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Anderson PowerPole Conectors

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#1 mloffland

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Posted 22 March 2010 - 11:30 AM

Anderson PowerPole Conectors

#2 RAKing

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Posted 22 March 2010 - 12:31 PM

Nice article, Dan.

I have been using PowerPoles for many years, for both work and play. The amperage rating is for AC and they can easily handle twice the current with DC.

CS,

Ron

#3 Doug D.

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Posted 22 March 2010 - 05:28 PM

Just ordered some this past weekend along with a crimp tool for lots of projects I've been putting off. Your review just inspired me to think of a few other applications! thanks,

Doug

#4 rick rian

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Posted 22 March 2010 - 08:38 PM

Well done, Dan, nice article!

#5 Digital Don

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Posted 22 March 2010 - 09:00 PM

Years ago when I raced R/C cars, we used the very same connectors (they were called Sermos Connectors back then) because of their high amp rating, positive locking, and the ability to 'polarize' the connections.

A great product then and now!

Don:usa:

#6 mcoren

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Posted 22 March 2010 - 09:06 PM

Thanks for the review. I started using PowerPoles about five years ago, after somebody recommended them on the Celestron_AS Yahoo! group. They're nice and compact, connect securely, and the red/black color of the 15A connectors is easy to discern under a dim red light. I've also never had any problem with any order I've placed from PowerWerx.

#7 astrotrf

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Posted 22 March 2010 - 10:45 PM

Do these connectors require some particular kind of crimper to crimp the wires to the connector? Can anyone point me to a suitable crimper?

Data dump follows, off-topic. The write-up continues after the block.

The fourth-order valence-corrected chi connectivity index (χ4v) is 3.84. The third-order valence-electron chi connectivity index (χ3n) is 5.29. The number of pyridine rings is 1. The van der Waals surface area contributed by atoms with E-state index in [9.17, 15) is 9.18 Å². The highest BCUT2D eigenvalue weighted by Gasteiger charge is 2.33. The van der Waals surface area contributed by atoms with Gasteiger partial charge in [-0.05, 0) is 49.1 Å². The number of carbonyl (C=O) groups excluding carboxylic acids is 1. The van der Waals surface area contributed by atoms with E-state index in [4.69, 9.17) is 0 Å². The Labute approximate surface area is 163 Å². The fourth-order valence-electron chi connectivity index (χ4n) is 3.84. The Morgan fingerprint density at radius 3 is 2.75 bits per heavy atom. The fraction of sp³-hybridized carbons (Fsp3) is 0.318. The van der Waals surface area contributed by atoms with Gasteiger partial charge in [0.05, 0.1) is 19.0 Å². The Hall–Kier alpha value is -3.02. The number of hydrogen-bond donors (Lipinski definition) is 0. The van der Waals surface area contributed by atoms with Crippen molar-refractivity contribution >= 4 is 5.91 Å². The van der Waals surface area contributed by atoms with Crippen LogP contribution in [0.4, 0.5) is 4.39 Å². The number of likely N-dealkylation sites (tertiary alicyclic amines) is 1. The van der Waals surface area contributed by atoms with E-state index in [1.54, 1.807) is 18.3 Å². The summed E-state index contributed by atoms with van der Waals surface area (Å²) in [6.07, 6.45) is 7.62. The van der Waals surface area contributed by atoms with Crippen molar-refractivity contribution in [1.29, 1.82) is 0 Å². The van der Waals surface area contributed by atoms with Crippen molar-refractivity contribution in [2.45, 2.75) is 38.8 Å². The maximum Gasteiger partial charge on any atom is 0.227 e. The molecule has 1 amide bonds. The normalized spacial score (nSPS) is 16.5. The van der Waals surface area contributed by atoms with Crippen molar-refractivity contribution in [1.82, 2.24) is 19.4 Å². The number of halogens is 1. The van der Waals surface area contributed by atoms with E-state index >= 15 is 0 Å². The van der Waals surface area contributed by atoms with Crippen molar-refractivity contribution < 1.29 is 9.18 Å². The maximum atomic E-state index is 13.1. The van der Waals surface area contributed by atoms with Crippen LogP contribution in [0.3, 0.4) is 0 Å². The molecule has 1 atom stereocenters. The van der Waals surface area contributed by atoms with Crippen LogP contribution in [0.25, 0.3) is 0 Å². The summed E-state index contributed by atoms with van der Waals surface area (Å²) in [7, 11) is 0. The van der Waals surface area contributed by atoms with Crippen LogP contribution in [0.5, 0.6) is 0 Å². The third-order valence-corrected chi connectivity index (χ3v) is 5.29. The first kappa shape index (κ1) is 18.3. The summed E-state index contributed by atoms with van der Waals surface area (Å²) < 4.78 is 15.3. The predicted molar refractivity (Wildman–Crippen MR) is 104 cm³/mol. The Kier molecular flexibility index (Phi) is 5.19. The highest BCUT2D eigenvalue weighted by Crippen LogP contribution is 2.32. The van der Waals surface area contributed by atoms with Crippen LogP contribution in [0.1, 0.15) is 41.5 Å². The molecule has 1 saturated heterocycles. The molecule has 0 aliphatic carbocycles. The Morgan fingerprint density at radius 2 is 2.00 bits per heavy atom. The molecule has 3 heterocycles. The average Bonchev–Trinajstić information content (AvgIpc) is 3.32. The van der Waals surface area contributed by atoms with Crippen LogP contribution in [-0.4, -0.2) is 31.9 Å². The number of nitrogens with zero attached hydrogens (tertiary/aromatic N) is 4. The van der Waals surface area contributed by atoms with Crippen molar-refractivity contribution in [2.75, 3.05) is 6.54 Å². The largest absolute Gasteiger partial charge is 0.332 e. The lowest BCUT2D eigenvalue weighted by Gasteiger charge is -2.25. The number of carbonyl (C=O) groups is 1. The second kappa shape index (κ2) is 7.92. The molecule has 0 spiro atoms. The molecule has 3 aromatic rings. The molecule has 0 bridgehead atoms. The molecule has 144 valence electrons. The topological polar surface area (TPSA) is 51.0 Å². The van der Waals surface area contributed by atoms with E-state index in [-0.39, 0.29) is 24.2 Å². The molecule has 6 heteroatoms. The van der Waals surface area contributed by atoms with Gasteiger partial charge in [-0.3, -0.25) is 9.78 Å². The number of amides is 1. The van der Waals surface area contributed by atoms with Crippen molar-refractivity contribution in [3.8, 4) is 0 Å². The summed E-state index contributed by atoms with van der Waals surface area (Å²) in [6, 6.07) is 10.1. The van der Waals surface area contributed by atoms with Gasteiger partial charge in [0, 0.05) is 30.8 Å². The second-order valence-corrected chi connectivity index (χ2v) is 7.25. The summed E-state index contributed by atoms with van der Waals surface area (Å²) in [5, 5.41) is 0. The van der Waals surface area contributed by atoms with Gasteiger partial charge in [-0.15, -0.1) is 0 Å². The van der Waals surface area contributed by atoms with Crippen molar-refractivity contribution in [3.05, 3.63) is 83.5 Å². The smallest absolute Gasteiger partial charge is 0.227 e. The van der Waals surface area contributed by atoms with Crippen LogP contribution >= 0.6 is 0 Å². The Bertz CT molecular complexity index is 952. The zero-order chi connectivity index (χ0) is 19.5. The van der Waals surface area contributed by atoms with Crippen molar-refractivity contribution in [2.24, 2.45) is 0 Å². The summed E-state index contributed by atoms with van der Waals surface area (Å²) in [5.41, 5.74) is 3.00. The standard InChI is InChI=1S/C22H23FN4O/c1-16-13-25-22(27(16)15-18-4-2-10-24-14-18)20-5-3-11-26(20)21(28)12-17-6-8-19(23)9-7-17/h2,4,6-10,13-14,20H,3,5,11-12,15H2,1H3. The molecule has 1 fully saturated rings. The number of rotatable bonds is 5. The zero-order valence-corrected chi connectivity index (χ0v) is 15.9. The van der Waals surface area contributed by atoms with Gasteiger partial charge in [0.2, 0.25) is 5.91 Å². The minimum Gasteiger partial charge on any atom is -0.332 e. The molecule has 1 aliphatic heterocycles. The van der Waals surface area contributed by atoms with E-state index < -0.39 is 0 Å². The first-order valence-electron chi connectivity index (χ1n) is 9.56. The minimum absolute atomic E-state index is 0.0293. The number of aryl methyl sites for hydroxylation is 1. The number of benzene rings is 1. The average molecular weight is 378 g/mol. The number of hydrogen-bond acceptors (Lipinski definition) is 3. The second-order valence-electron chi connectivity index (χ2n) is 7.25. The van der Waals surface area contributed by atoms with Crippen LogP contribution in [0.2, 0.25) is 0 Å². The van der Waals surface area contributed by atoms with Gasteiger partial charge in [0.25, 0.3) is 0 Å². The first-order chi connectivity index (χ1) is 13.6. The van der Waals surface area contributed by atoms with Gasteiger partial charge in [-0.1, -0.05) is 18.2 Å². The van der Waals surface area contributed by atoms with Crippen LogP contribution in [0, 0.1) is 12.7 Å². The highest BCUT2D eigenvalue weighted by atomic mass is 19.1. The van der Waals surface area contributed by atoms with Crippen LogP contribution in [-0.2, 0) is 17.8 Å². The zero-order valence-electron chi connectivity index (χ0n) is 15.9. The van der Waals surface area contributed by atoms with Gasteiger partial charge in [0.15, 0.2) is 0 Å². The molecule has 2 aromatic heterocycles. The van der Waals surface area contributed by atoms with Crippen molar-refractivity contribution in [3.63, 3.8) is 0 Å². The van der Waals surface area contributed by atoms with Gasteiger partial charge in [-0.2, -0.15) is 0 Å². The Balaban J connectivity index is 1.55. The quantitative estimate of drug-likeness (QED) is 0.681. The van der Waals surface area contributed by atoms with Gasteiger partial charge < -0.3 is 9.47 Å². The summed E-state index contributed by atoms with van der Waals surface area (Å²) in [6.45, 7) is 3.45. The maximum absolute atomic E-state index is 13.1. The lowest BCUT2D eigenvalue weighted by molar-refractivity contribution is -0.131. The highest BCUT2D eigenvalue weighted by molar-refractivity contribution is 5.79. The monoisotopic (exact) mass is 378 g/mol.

Thanks.

#8 Midnight Dan

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Posted 23 March 2010 - 10:46 AM

Hi Terry:

They do need the right kind of crimper to make sure the barrel stays round. Just flattening it with a pair of pliers won't work because it will no longer fit into the plastic housing.

Here's a link to the "best" one: http://www.westmount...om/PWRcrimp.htm
Of course, best = expensive. :smirk:

Here's a page with lots of information, including a reference to a $10 crimper. I think it will only work on the 30 Amp connectors ... which is ok because you can probably use them for everything. http://home.comcast.net/~buck0/app.htm

I avoided crimping and soldered mine instead. The Anderson PowerPole website says crimping is "recommended" but also gives tips on soldering so I don't see a problem with soldering your connectors.

-Dan

#9 astrotrf

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Posted 23 March 2010 - 02:53 PM

Thanks, Dan -- I'll check that out.

#10 Yedgy

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Posted 24 March 2010 - 02:24 AM

Great article! Next time I tackle this kind of thing I'll be sure to use PowerPoles.

Tony

#11 astrotrf

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Posted 24 March 2010 - 11:58 AM

OK, I've done my "due diligence" on this, and I have a question.

I've read some of the reviews on the RigRunner, which uses the Anderson PowerPole connectors. While everyone likes the RigRunner, about half of them complain about the PowerPole connectors as being too easy to demate. In fact, the RigRunner folks sell an optional retaining bar to hold the PowerPole connectors in place so they don't fall out spontaneously.

Yet others, including the reviewer and posters here, claim the PowerPole connections are adequately secure.

So I'm confused and uncertain. Do those of you who've actually used the PowerPoles have any additional thoughts on this?

Thanks.

#12 mikiek

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Posted 25 March 2010 - 12:53 AM

Good information Dan.
My only comment is that many of the male cigarette adapters have fuses inside. I've always had to replace that with an inline fuse.

#13 Midnight Dan

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Posted 25 March 2010 - 06:19 AM

OK, I've done my "due diligence" on this, and I have a question.

I've read some of the reviews on the RigRunner, which uses the Anderson PowerPole connectors. While everyone likes the RigRunner, about half of them complain about the PowerPole connectors as being too easy to demate. In fact, the RigRunner folks sell an optional retaining bar to hold the PowerPole connectors in place so they don't fall out spontaneously.

Yet others, including the reviewer and posters here, claim the PowerPole connections are adequately secure.

So I'm confused and uncertain. Do those of you who've actually used the PowerPoles have any additional thoughts on this?